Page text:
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Recently, it has become clear that head trauma can lead to a progressive neurodegeneration known as chronic traumatic encephalopathy. Although the medical literature also implicates head trauma as a risk factor for Alzheimer's disease, these findings are predominantly based on clinical diagnostic criteria that lack specificity. The dementia that follows head injuries or repetitive mild trauma may be caused by chronic traumatic encephalopathy, alone or in conjunction with other neurodegenerations (for example, Alzheimer's disease). Prospective longitudinal studies of head-injured individuals, with neuropathological verification, will not only improve understanding of head trauma as a risk factor for dementia but will also enhance treatment and prevention of a variety of neurodegenerative diseases. © 2010 BioMed Central Ltd.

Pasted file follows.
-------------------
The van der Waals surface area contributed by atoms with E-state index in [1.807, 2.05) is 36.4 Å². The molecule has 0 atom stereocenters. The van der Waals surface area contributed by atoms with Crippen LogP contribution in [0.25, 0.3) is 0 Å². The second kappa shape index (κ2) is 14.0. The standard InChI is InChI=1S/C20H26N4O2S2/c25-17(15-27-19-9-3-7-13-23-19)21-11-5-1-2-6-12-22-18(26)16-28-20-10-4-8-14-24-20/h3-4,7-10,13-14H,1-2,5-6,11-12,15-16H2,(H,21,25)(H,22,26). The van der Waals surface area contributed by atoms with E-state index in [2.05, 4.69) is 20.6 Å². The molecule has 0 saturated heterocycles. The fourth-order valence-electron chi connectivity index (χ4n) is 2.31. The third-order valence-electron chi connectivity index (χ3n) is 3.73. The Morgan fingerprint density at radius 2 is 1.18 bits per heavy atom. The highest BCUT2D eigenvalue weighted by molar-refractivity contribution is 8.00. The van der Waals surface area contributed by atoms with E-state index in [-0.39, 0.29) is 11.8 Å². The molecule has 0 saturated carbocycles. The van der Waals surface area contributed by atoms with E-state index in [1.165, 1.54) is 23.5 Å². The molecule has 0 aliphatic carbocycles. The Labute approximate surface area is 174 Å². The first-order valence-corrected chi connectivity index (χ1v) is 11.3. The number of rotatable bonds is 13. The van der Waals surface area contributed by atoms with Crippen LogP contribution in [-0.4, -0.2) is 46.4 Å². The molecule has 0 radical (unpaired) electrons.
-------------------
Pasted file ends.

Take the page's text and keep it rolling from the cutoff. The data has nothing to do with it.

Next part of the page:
Gavett, B. E., Stern, R. A., Cantu, R. C., Nowinski, C. J., & McKee, A. C. (2010). Mild traumatic brain injury: A risk factor for neurodegeneration. Alzheimer’s Research and Therapy. https://doi.org/10.1186/alzrt42